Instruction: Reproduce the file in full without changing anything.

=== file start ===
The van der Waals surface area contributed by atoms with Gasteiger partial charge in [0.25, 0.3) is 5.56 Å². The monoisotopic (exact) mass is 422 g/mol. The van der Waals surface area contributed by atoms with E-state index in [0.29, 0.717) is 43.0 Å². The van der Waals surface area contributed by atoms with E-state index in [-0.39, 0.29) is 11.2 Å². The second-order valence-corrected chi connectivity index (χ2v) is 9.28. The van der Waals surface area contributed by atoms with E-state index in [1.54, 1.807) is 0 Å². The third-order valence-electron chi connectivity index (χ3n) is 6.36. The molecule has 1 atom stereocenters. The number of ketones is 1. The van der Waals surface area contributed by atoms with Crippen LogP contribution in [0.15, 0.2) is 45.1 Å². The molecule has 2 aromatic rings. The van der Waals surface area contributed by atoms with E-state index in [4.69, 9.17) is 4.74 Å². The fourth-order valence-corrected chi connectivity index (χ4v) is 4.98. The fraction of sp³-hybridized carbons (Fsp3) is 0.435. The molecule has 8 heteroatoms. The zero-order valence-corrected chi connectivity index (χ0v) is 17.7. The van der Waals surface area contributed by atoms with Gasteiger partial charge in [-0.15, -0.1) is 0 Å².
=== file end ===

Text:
The van der Waals surface area contributed by atoms with Gasteiger partial charge in [0.25, 0.3) is 5.56 Å². The monoisotopic (exact) mass is 422 g/mol. The van der Waals surface area contributed by atoms with E-state index in [0.29, 0.717) is 43.0 Å². The van der Waals surface area contributed by atoms with E-state index in [-0.39, 0.29) is 11.2 Å². The second-order valence-corrected chi connectivity index (χ2v) is 9.28. The van der Waals surface area contributed by atoms with E-state index in [1.54, 1.807) is 0 Å². The third-order valence-electron chi connectivity index (χ3n) is 6.36. The molecule has 1 atom stereocenters. The number of ketones is 1. The van der Waals surface area contributed by atoms with Crippen LogP contribution in [0.15, 0.2) is 45.1 Å². The molecule has 2 aromatic rings. The van der Waals surface area contributed by atoms with E-state index in [4.69, 9.17) is 4.74 Å². The fourth-order valence-corrected chi connectivity index (χ4v) is 4.98. The fraction of sp³-hybridized carbons (Fsp3) is 0.435. The molecule has 8 heteroatoms. The zero-order valence-corrected chi connectivity index (χ0v) is 17.7. The van der Waals surface area contributed by atoms with Gasteiger partial charge in [-0.15, -0.1) is 0 Å².